Those items they bought, it wasn't a stupid deal for them. It absolutely was exactly what they wanted but not more. That's the lesson is that you should structure so that you can sell exactly what somebody who's buying is likely to want to need but not any more than that. I got the idea for doing things that way from where I live, where most of the people are retired in the neighborhood I live in. They're like, "It's adorable. You still work." They say, "Tell me what you do." I'll tell them. They're like, "It's interesting. I'm tired of playing golf. I'm tired of traveling. I want to be in business again.” Once an entrepreneur, is always an entrepreneur. These guys have exited and all that fun stuff.
What I got from that is that if you sell the platform, it's hard to get back in business because you lose your momentum. You have to start from square one. You have to start from scratch. If you can keep the platform and you can keep the momentum but sell off the assets that are the result of the momentum, it's a goose and egg thing. You sell the eggs, but you keep the gooses that lay them. That's how we've got everything structured. We're able to carve out the things they wanted. We had no staff left, but we did contracts with all of the entities. We already had contracts internally. The reason the deal took several months to close instead of a few is that we had a bunch of contracts that had to be negotiated between the logistical support company, the marketing company, the media company and the sponsorship company.
Then we make that sale but we continued to support the event. We have the contracts. Everybody's happy. They got what they wanted. They’ve got a great deal because we sold one year earlier than I would have liked. It was a big win for them. It was a win for all of us. We got chips off the table plus this new wonderful partner who has experience going into all these other markets, which we're now going into. The value of the company, we sold 80%. We kept one-fifth of the company. If the company gets 5X bigger than it would have otherwise, we will literally have been in exactly the same place as owning 100% of it, but I think it's going to do way more than that.
Because we have all these other companies that are supported by that, the branding for DigitalMarketer, War Room, Boost Events, our sponsorship company, etc. all of that is accelerated by the capital that these guys put in. Going to a New York show, a Singapore, a Hong Kong, Russia, Amsterdam and all these other places that the show is growing to, that all happens with no extra money out of pocket for us. It would have been on the back of T&C, which was owned by a parent that owned all those companies if we were doing it on our own. We didn't have either the skills or the resources to do it the way they can do it and not with the speed that they can do it.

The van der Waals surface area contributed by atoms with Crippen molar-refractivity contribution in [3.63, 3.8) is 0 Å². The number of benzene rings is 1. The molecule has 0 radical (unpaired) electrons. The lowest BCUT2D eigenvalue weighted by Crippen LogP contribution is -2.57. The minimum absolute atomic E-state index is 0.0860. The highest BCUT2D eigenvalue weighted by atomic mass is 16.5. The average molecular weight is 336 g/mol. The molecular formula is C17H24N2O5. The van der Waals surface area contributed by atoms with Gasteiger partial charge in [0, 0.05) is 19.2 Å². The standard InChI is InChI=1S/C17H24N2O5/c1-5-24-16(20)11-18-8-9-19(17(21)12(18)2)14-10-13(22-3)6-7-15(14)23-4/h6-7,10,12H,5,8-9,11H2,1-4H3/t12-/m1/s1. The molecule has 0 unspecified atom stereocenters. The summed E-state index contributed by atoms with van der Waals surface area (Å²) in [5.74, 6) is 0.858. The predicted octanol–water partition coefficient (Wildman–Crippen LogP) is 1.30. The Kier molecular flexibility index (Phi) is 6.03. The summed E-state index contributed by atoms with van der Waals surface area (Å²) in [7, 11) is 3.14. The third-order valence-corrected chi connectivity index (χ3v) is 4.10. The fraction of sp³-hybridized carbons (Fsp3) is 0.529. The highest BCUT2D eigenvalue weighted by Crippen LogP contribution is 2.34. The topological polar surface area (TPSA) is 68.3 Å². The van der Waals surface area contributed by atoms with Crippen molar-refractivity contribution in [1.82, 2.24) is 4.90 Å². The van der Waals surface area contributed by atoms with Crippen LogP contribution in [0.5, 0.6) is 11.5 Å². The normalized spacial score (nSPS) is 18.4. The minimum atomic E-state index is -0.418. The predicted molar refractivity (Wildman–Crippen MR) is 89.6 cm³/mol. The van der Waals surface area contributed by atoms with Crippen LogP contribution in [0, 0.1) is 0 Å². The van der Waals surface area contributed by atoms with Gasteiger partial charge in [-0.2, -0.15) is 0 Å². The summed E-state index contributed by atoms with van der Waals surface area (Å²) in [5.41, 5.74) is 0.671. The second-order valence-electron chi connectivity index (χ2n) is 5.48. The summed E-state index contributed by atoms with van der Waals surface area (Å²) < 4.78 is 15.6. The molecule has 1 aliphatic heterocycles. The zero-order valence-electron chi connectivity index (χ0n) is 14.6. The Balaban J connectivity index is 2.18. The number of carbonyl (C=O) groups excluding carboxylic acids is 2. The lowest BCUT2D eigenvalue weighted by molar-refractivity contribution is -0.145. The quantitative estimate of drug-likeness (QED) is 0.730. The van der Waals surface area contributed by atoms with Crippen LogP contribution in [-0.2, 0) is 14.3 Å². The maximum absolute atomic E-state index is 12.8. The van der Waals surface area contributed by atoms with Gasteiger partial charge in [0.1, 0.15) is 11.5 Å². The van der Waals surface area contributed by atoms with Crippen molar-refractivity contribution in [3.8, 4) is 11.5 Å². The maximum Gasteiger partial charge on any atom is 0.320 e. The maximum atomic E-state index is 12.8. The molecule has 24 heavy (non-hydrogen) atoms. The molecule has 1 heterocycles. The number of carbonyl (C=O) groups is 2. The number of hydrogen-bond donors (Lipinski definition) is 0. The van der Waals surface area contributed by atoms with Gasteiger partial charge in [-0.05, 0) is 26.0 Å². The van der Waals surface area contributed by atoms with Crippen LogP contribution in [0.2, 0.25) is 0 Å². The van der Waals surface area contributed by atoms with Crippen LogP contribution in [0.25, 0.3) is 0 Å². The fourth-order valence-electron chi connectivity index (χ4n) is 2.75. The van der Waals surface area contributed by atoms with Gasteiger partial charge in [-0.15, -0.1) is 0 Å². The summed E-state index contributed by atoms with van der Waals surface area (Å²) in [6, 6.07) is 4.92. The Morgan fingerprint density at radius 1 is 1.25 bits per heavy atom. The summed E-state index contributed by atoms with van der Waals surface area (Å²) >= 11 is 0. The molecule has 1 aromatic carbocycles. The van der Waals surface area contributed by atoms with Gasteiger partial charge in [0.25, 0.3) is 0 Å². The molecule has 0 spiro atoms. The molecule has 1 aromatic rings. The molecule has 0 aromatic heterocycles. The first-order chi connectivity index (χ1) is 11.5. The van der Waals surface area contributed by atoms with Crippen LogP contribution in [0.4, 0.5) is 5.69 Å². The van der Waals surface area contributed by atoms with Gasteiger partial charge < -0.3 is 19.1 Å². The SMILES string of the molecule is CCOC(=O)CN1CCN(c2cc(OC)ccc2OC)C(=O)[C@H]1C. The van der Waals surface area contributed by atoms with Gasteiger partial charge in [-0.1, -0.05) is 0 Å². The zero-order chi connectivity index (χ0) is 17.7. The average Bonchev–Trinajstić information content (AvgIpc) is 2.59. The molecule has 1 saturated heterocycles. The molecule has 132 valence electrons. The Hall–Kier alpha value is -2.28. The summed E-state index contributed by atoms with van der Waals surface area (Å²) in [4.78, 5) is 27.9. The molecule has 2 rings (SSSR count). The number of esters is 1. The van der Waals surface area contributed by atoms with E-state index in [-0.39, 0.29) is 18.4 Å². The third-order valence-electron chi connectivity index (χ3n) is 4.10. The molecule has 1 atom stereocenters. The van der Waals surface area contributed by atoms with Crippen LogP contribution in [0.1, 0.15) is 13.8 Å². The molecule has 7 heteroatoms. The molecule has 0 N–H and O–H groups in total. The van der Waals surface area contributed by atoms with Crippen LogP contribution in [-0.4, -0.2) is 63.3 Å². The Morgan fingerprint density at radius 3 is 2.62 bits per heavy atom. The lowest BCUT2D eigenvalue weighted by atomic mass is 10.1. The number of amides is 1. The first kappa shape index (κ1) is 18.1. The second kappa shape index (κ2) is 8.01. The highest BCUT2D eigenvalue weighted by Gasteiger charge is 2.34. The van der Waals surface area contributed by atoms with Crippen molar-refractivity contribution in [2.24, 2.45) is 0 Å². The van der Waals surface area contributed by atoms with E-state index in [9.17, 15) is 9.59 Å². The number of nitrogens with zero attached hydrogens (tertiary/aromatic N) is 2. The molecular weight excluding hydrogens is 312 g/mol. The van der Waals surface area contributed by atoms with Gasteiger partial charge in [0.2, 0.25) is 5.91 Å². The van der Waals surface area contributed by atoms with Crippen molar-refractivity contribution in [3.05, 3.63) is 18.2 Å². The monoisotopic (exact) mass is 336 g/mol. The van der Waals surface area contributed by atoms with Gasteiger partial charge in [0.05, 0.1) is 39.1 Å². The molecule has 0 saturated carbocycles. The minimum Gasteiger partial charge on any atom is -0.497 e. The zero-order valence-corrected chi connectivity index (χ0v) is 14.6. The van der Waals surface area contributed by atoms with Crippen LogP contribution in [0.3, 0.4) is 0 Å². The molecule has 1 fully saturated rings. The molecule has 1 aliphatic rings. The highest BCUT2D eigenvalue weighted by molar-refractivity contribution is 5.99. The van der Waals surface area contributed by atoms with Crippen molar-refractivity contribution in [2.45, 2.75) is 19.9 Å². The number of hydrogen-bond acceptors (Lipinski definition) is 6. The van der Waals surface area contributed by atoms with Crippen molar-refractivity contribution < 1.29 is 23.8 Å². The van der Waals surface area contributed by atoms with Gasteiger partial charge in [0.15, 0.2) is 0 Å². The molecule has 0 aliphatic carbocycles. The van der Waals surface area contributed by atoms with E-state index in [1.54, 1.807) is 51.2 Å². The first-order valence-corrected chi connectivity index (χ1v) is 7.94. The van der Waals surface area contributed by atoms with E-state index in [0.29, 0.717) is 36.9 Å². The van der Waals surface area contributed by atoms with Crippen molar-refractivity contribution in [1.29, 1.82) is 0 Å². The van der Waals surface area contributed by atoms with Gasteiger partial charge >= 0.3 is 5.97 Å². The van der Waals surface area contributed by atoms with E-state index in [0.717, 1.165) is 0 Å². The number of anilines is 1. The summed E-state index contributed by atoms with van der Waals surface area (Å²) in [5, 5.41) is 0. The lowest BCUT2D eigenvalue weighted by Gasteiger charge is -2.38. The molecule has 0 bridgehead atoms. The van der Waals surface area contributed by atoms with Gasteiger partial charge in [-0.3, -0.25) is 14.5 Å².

We have multiple companies. There are six companies that will all increase dramatically in value that we own 100% of. In addition to 10X-ing, 20X-ing the 20% that we had left after exiting the other one and getting the cash that we didn't have to put back in the business. Plus it freed up several million dollars of working capital that we had to always have in T&C that we've now invested in other things. It's a giant win-win across the table. That's all from keeping the platform thin slice. It’s also because of having multiple companies there, the people who are directly responsible for the success of those subcompanies can be offered the ability to have equity. Investors can be offered the ability to invest in the units that they have a direct contribution to. Now, you can have multiple cap tables for staff and investors without giving an interest in the whole and ultimately diluting yourself when you don't need to. If you sell in the parent company, everything gets diluted but that money might only be going to this one thing. If you do it the way we're talking about, this one thing can sell equity or have incentive equity and the rest of it stays 100%.
Dustin
In 2013, you realized this. When you became a partner, you went to work knowing that this day would come. You started positioning.
Roland
I had done that and deals before that. That was how the approach was.
Dustin
Roland, it is no secret that you like to find things in life. I've been privy to sit at the table with you and partake in a glass of fine wine. You like fine food dining and also staying in nice places. You get some of these nice places to give you upgrades. Some of these room nights on the market are $10,000 a night?
Roland
It's $10,000, $15,000, $20,000.
Dustin
Yet you get some of these places to give it to you for free. What's the secret?
Roland
Usually, you don't get the giant room like that for free. There's a paid upgrade. You can get it for pennies on the dollar. You could get it for 80% off, 90% off, 95% off. When you think about 90% off on a $10,000 room, that's only $1,000 more, which might sound like a lot, but you're getting this ridiculous, giant, crazy, fun room. That's an experience especially when you're holding business meetings and things like that. You bring your people in there and that's a wow experience for them. You get to enjoy it. The first thing is ask when you're checking in, no matter where you are. Say, "Are there any upgrades available?" Frequently they will upgrade you a couple of categories, two, three categories of room for nothing because the rooms are available and that's their policy. It pays to be nice to the people if there's a sincere compliment you can give them that.